Family of Dale Culver calling for action from the B.C. justice system

Continued delays in court cases against Mounties charged in Culver’s death

Dale Culver's family

Dale Culver's family outside Prince George courthouse

The family of Arthur Culver, also known as Dale Culver, “remains unwavering” in its search for justice, despite years of waiting for justice said a statement released Thursday by the B.C. Civil Liberties Association.

“We have been cautioned by other Indigenous families ‘don’t trust the process’ but we don’t have a choice,” Culver’s cousin Debbie Pierre told APTN News in an interview about the nearly seven year wait for justice for Culver.

Culver, 35, was a father of three from the Gitxsan and Wet’suwet’en Nations.

Culver's family waiting for justice
Dale Culver Photo: Lee Wilson/APTN News

He was arrested in Prince George, B.C., on July 18, 2017, after police were called about a man allegedly casing vehicles. The independent office that investigated the case says the Culver was pepper-sprayed during the struggle.

He had trouble breathing and died in custody.

The B.C. Civil Liberties Association said despite an independent review in 2019 found “reasonable grounds” to believe two officers may have committed offences related to use of force and three others may have obstructed justice, the Crown was not handed a final report until 2020, and the approval of charges took nearly three more years.

Const. Paul Ste-Marie and Jean Monette have been charged with manslaughter, while Sgt. Jon Eusebio Cruz and Const. Arthur Dalman and Clarence MacDonald are accused of attempting to obstruct justice, the BC Prosecution Service said Wednesday. The charges against them have not been tested in court.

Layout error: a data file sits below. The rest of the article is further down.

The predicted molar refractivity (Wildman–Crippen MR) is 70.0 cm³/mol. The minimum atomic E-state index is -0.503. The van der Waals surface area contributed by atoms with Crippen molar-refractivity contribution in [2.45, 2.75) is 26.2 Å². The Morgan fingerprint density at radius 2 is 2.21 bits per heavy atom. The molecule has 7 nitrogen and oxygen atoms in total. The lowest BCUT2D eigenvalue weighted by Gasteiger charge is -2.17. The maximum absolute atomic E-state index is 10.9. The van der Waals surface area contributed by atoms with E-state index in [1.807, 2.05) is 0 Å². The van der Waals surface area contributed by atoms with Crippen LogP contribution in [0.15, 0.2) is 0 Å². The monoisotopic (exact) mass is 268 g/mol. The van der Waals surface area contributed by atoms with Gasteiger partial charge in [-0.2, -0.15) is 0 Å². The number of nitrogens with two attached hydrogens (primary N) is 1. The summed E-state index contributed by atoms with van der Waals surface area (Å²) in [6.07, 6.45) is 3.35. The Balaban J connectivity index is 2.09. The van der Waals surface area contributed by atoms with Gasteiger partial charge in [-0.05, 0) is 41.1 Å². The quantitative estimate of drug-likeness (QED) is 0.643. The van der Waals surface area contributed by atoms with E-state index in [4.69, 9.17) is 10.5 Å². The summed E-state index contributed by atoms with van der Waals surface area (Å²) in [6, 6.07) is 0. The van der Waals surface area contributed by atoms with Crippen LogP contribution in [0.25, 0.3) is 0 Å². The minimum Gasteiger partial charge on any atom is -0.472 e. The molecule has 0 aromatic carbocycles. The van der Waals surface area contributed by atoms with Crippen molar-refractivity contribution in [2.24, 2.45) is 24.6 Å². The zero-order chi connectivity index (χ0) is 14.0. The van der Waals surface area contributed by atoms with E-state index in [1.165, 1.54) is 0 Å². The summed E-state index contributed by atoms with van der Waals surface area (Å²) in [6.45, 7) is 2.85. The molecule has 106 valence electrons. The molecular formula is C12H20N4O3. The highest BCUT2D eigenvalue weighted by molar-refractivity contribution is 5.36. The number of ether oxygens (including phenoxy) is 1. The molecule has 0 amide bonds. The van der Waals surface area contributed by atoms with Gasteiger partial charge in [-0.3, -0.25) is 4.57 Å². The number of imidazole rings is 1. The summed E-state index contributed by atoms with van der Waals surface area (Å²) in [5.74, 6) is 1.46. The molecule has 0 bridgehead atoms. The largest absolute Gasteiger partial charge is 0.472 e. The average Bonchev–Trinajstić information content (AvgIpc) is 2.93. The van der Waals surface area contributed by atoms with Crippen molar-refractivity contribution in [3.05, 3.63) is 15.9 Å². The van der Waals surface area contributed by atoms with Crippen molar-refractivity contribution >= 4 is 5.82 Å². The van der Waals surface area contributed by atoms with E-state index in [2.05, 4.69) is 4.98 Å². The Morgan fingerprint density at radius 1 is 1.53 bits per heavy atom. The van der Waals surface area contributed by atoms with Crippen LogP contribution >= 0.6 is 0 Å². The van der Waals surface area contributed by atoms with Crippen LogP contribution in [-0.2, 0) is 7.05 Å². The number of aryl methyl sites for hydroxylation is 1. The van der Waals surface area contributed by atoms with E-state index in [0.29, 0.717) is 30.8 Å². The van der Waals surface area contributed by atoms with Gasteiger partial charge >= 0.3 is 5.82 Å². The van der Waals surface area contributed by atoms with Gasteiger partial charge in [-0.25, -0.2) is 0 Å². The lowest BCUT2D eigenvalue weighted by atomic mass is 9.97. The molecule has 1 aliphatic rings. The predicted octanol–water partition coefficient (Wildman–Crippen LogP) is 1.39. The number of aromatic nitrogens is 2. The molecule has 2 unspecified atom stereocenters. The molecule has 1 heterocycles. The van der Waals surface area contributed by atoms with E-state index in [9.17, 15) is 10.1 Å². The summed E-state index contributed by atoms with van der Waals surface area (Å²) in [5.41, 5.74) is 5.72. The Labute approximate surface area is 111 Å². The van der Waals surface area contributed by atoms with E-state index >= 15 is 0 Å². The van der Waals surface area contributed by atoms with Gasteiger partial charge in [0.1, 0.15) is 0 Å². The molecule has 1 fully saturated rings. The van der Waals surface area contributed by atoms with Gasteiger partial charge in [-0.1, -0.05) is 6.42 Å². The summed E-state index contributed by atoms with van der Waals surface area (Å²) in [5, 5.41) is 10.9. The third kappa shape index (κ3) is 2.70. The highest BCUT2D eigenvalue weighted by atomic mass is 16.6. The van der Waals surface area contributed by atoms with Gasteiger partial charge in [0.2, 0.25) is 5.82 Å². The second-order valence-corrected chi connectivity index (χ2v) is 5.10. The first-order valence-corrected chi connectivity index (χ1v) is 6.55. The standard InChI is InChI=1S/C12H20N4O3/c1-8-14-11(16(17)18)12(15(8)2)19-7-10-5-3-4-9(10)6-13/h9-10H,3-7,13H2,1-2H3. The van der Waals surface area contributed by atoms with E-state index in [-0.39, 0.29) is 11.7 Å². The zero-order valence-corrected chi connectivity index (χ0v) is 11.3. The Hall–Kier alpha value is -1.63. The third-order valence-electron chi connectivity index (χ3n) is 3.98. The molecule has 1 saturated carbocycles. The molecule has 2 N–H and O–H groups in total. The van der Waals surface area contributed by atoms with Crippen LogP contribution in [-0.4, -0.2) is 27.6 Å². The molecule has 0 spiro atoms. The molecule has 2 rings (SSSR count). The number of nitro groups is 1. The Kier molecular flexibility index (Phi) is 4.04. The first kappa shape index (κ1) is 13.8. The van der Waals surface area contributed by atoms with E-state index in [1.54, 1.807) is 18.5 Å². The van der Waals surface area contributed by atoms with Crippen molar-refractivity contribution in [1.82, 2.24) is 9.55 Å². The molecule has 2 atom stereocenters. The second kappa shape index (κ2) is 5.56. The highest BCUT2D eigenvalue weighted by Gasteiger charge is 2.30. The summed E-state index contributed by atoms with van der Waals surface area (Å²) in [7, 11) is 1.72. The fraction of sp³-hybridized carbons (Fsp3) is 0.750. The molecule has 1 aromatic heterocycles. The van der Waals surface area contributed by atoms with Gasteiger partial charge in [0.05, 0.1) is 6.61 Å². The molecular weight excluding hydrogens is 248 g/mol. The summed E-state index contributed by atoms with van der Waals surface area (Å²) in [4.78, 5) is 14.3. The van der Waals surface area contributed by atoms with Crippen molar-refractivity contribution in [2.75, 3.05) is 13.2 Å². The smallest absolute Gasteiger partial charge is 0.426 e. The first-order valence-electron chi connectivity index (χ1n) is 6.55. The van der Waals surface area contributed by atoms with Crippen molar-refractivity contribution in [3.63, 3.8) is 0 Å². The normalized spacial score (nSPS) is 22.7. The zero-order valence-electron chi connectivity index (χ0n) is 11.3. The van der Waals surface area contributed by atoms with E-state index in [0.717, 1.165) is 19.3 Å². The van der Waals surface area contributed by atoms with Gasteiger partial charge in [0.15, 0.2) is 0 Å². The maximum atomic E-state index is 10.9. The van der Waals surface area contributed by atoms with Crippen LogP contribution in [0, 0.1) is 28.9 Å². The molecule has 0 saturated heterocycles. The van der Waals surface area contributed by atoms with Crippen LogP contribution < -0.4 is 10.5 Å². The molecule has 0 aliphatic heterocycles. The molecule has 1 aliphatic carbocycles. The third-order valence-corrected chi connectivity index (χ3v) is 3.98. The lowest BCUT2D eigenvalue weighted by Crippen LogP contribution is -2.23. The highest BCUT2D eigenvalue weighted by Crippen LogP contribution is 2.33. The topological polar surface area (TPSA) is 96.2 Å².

Read more:

 Culver’s family has been waiting 6 years for answers. Now they face another delay

“We want the public to know how difficult it has been for us since my dad was killed,” Lily Speed-Namox, Culver’s eldest daughter who is now a young adult, told the Canadian Press.

“We have been in the dark throughout much of this process.”

Pierre said that Culver’s youngest child youngest child was less than six months old at the time of his death and will be turning six in a few weeks.

Pierre told APTN that the waiting for justice has been difficult.

“A lot of us are frustrated and we also do not feel safe because of the level of uncertainty,” said Pierre.

Memories of Culvert also bring the family comfort during the wait.

“He was a very comical individual,” Pierre remembers of her cousin, who spent a lot of tiem with her family when Culvert was growing up.
“You just have to have a big chuckle every time you are around him…and he had such a big heart for family,” said Pierre.

The case is highlighting delays in the civilian oversight process, while renewing debate about whether police body cameras would enhance transparency and accountability.